Yes, I know, it’s an oxymoron, but it’s appropriate to my worldview. For over 2 weeks I observed and participated in a discussion on Stephen Law’s blog (see side-bar) with a guy called Sye, who maintains he has a proof for the existence of God. Sye’s idea of an argument is to make an assertion, call it a proof ‘by the impossibility of the contrary’, then insist that you prove him wrong. His favourite ploy is to ask you to prove something that doesn’t exist, doesn’t exist, or something that has never happened, never happened. ‘Prove the Bible is not the Word of God.’ ‘Explain how God did not reveal Himself as an objective reality.’ When I say, ‘I can’t explain something that never happened’, he says, ‘It’s your assertion, you prove it.’ In this way, he deludes himself that he can beat the best ‘atheist’ minds at their own game. But his victory is so hollow that it’s not even hot air, more like a vacuum. Yes, I know, I shouldn’t mix my metaphors. (Sye’s web site, by the way, is www.proofthatgodexists.org)
Stephen was patient in the extreme, and kept coming up with new and original arguments, which was an education in itself, and refused to be drawn into the ‘intellectual black hole’ as someone aptly called it. But even arguing with someone who thinks an argument is an endless round of assertions and refutations, and whose most common response is ‘prove it’, can help you to better understand and appreciate your own beliefs – hence the subject of this post.
Ludwig Feuerbach was a 19th Century philosopher, whose most famous quote was, ‘God is the outward projection of man’s inner nature’, which I used in the introduction to my essay: Is there a God? (Jun.08). Feuerbach, by the way, claimed he wasn’t an atheist, but perhaps he would have been, if he had lived in an age when being an atheist didn’t make you an instant pariah and social outcast. As I’ve said before, I’m not an atheist, and I live in a different age, so I don’t have the same problem. He saw religion as a ‘consciousness of the infinite’ or as ‘the infinity of the consciousness’, but his attempts to elaborate on this conceptually are not very edifying; at least, not to me. But, more significantly, he saw that God, in whatever guise we perceive Him, Her or It (perhaps One is the best label) does not exist independently of humanity. And this was the particular approach I took in my arguments with Sye on Stephen’s blog. At the risk of offending some people, I have to say that I have ‘issues’ with the Bible, not least, because I believe it was a contributing factor to my neurosis as a child, and that’s all I care to say on the subject.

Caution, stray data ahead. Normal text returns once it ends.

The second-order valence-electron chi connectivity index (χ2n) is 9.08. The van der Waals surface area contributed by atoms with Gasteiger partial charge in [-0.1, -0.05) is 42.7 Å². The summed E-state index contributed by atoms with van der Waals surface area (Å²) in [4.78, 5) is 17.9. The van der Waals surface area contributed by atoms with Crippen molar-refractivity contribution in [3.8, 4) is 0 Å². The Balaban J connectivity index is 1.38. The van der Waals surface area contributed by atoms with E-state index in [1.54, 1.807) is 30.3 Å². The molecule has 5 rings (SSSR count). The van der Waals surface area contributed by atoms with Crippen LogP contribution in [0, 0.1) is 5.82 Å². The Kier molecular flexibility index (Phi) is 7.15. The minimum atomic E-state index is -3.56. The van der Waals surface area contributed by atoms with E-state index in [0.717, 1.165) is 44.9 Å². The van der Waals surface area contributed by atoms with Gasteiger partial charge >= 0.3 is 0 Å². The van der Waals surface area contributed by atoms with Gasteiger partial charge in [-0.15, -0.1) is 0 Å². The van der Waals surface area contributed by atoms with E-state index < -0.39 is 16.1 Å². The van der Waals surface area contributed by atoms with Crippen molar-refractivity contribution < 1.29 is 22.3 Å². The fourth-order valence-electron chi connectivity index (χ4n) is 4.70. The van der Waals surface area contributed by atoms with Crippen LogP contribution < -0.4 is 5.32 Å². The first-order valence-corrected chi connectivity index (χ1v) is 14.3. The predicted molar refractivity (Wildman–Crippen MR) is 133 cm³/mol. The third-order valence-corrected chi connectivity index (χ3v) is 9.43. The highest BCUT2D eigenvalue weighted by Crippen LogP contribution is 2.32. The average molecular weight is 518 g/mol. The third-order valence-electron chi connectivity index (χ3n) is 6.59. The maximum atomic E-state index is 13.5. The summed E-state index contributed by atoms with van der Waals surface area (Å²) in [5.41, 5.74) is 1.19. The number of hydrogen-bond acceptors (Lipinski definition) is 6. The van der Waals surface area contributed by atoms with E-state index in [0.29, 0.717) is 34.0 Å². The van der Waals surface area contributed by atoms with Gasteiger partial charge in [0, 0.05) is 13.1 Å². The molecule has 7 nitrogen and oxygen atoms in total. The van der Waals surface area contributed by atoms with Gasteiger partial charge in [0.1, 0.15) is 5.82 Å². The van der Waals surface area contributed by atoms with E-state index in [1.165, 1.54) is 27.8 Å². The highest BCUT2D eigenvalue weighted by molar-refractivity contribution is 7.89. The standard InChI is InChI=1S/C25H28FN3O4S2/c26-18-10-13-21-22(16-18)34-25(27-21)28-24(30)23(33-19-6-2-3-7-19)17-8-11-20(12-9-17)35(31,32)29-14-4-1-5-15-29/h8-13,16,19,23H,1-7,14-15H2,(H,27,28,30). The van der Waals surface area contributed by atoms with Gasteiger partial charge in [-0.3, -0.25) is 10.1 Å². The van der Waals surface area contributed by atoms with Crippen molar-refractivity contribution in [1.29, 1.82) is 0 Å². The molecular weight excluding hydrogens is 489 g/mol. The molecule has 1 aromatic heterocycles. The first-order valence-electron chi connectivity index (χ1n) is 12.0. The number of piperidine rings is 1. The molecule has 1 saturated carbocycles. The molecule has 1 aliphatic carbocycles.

So how do I justify the statement: theism is a humanism? Well, firstly, I don’t believe God exists independently of humanity, or perhaps, even life, and it is only through human expression that God is given human traits – look no further than the Bible. I read somewhere, possibly in a magazine on Eastern philosophy, when I was studying it, a supposition that the collective karma of humanity creates God. If this is true, then we would not only get the One we believe in, but the One we deserve. So I would suggest, rather provocatively, that we are responsible for God rather than God being responsible for us, simply by living our lives. It's an 'existential' view of God, if you like. And it certainly overcomes the ‘problem of evil’ as philosophers like to call it (read Stephen Law’s satirical post on ‘The God of Eth’). In this worldview, even atheists contribute to the One just by being humanists. Which is why I don’t have a problem with atheists: it is not their beliefs that I judge them on, but their actions and attitudes towards the rest of humanity. And, likewise, I judge all theists as humanists.